Back in 1998, in course of covering the national elections of that year, I ended up in Baramati. The object was to find out why Sharad Pawar has such a hold on that constituency that he does not even campaign, and yet in every single election anyone who opposes him loses his deposit.
Pawar is known to reach Baramati late night on the penultimate day of campaigning. On the last day, he drives to a few select areas where he holds public meetings; just before campaigning officially ends, he holds a large meeting in Baramati town.
I spent three days traveling around Baramati, talking to people, trying to find out the reasons behind his political success. And very early in the morning of the last day, I went to Pawar’s home hoping to get time to ask him a couple of questions. Talk of early birds and worms — he had just finished breakfast and was about to drive to his first meeting; he told me to get in the car, and to travel with him through the day, and ask whatever I liked.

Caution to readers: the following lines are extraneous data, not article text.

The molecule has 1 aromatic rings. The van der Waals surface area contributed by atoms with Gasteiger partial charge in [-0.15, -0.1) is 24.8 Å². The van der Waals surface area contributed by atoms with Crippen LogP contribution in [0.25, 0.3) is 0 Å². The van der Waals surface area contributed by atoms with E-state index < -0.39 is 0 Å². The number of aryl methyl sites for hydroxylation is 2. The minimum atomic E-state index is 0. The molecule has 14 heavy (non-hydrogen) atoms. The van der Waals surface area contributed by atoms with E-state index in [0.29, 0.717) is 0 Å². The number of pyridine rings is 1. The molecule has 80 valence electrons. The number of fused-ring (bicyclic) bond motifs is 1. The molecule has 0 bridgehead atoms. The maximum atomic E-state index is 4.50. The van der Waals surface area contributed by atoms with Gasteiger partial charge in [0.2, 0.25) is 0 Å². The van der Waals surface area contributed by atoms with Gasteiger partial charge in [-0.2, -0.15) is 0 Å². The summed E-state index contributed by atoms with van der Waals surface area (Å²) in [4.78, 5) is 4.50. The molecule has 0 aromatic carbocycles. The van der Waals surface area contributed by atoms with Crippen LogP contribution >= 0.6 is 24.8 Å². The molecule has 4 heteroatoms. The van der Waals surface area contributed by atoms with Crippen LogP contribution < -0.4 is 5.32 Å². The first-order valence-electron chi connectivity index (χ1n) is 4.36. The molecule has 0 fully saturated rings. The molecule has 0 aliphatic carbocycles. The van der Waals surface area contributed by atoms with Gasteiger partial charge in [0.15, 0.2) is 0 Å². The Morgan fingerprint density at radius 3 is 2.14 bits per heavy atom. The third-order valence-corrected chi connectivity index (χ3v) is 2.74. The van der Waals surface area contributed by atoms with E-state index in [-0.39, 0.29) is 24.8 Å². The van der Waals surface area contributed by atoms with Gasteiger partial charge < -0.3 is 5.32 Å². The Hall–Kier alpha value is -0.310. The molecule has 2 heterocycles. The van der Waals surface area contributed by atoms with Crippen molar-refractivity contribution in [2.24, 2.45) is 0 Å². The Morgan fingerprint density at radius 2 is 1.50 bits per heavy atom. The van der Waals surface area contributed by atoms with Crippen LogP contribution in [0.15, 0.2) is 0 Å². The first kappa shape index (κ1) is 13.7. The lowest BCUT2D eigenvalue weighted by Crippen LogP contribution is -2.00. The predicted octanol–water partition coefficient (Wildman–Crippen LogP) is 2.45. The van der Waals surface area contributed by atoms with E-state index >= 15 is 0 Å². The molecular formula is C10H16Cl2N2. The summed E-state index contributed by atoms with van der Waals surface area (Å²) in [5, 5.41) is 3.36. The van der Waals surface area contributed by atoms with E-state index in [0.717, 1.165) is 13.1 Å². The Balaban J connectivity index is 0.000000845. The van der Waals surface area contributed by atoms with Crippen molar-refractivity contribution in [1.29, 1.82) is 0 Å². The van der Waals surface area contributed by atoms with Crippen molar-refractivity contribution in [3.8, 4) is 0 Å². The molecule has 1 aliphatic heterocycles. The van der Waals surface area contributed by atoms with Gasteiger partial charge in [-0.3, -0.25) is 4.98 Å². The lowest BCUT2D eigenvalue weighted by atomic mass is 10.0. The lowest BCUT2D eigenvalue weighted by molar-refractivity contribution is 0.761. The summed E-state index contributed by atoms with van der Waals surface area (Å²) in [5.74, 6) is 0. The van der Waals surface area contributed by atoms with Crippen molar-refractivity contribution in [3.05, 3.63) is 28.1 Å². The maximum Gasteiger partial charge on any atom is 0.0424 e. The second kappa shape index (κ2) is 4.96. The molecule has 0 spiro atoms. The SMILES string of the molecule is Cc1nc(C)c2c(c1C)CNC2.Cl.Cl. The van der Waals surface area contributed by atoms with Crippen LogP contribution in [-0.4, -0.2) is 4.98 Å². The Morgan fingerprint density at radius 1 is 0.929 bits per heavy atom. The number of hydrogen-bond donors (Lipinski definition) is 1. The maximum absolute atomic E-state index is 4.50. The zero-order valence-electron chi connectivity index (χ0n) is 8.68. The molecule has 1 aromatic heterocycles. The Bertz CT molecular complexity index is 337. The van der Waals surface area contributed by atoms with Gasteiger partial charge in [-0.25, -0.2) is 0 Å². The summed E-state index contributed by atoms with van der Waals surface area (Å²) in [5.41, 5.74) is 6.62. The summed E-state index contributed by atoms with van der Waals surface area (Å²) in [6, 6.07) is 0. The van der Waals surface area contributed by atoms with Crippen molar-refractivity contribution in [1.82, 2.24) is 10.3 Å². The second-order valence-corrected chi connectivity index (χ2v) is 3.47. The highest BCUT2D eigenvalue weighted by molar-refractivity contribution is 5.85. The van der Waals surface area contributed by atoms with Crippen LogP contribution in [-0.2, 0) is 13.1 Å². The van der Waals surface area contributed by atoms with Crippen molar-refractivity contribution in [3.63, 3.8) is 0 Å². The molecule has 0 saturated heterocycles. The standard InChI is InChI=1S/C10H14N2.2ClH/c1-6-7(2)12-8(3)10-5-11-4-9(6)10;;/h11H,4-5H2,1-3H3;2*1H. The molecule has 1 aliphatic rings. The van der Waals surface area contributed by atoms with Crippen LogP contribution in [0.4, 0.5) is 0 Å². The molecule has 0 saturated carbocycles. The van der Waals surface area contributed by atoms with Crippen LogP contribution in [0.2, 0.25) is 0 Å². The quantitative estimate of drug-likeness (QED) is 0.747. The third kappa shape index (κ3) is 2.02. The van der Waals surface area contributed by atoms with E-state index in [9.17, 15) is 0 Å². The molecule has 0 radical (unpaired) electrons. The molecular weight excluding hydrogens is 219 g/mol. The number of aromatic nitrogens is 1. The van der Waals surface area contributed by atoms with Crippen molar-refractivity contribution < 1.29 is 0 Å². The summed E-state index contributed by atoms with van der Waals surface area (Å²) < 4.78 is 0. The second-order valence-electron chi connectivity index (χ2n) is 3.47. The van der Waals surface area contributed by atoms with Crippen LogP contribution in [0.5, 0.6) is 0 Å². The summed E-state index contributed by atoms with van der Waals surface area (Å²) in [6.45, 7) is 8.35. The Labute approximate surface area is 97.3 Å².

The entire transcript would fill a decent-sized book — Pawar was in a loquacious mood that day. The interview that was finally published is sizeable enough and covers a wide area of politics.
Among the many themes he spoke to that day one, in particular, has resonated a lot in recent times as serial unrests roiled educational institutions ranging from the FTII to JNU, Delhi University, AMU, Hyderabad, and most recently Benaras Hindu University. Here is that portion, in full: